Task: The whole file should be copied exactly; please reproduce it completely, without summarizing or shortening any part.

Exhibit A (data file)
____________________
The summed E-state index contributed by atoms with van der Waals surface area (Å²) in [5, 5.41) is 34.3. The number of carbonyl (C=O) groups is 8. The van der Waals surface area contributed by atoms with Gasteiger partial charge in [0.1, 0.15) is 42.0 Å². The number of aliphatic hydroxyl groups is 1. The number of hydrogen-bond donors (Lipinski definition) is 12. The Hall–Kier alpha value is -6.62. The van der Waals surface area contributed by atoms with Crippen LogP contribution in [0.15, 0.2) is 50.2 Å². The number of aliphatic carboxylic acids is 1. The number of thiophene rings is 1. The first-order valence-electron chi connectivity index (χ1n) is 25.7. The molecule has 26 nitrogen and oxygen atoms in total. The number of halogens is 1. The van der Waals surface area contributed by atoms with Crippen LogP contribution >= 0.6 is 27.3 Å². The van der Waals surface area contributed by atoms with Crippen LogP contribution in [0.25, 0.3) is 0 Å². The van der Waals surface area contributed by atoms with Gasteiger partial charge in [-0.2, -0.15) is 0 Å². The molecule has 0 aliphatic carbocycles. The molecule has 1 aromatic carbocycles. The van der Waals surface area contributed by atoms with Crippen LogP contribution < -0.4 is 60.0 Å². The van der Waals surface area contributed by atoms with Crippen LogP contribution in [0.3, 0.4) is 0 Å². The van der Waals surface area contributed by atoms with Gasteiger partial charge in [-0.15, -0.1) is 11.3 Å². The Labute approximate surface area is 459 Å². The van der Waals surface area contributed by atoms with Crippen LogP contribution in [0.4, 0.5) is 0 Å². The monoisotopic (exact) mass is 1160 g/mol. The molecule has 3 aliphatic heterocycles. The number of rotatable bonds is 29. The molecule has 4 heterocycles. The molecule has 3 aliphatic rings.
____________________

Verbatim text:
The summed E-state index contributed by atoms with van der Waals surface area (Å²) in [5, 5.41) is 34.3. The number of carbonyl (C=O) groups is 8. The van der Waals surface area contributed by atoms with Gasteiger partial charge in [0.1, 0.15) is 42.0 Å². The number of aliphatic hydroxyl groups is 1. The number of hydrogen-bond donors (Lipinski definition) is 12. The Hall–Kier alpha value is -6.62. The van der Waals surface area contributed by atoms with Crippen LogP contribution in [0.15, 0.2) is 50.2 Å². The number of aliphatic carboxylic acids is 1. The number of thiophene rings is 1. The first-order valence-electron chi connectivity index (χ1n) is 25.7. The molecule has 26 nitrogen and oxygen atoms in total. The number of halogens is 1. The van der Waals surface area contributed by atoms with Crippen LogP contribution >= 0.6 is 27.3 Å². The van der Waals surface area contributed by atoms with Crippen LogP contribution in [0.25, 0.3) is 0 Å². The van der Waals surface area contributed by atoms with Gasteiger partial charge in [-0.2, -0.15) is 0 Å². The molecule has 0 aliphatic carbocycles. The molecule has 1 aromatic carbocycles. The van der Waals surface area contributed by atoms with Crippen LogP contribution < -0.4 is 60.0 Å². The van der Waals surface area contributed by atoms with Crippen LogP contribution in [0.3, 0.4) is 0 Å². The van der Waals surface area contributed by atoms with Gasteiger partial charge in [-0.15, -0.1) is 11.3 Å². The Labute approximate surface area is 459 Å². The van der Waals surface area contributed by atoms with Crippen LogP contribution in [0.4, 0.5) is 0 Å². The monoisotopic (exact) mass is 1160 g/mol. The molecule has 3 aliphatic heterocycles. The number of rotatable bonds is 29. The molecule has 4 heterocycles. The molecule has 3 aliphatic rings.